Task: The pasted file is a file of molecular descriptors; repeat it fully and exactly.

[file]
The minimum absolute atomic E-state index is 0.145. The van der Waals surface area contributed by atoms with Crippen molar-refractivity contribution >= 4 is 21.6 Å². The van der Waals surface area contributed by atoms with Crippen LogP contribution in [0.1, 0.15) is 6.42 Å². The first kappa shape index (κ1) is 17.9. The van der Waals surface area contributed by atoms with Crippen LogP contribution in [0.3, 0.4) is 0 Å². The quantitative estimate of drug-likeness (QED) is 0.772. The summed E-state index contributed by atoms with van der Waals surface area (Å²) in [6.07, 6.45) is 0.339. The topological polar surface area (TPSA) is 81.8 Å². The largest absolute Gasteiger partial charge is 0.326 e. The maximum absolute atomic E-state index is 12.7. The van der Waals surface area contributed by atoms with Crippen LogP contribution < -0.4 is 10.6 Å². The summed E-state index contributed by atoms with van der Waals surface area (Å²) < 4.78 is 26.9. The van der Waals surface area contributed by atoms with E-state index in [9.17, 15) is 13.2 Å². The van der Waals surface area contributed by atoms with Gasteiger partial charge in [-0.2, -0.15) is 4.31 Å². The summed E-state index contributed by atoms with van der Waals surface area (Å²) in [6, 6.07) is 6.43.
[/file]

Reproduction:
The minimum absolute atomic E-state index is 0.145. The van der Waals surface area contributed by atoms with Crippen molar-refractivity contribution >= 4 is 21.6 Å². The van der Waals surface area contributed by atoms with Crippen LogP contribution in [0.1, 0.15) is 6.42 Å². The first kappa shape index (κ1) is 17.9. The van der Waals surface area contributed by atoms with Crippen LogP contribution in [0.3, 0.4) is 0 Å². The quantitative estimate of drug-likeness (QED) is 0.772. The summed E-state index contributed by atoms with van der Waals surface area (Å²) in [6.07, 6.45) is 0.339. The topological polar surface area (TPSA) is 81.8 Å². The largest absolute Gasteiger partial charge is 0.326 e. The maximum absolute atomic E-state index is 12.7. The van der Waals surface area contributed by atoms with Crippen LogP contribution < -0.4 is 10.6 Å². The summed E-state index contributed by atoms with van der Waals surface area (Å²) < 4.78 is 26.9. The van der Waals surface area contributed by atoms with E-state index in [9.17, 15) is 13.2 Å². The van der Waals surface area contributed by atoms with Gasteiger partial charge in [-0.2, -0.15) is 4.31 Å². The summed E-state index contributed by atoms with van der Waals surface area (Å²) in [6, 6.07) is 6.43.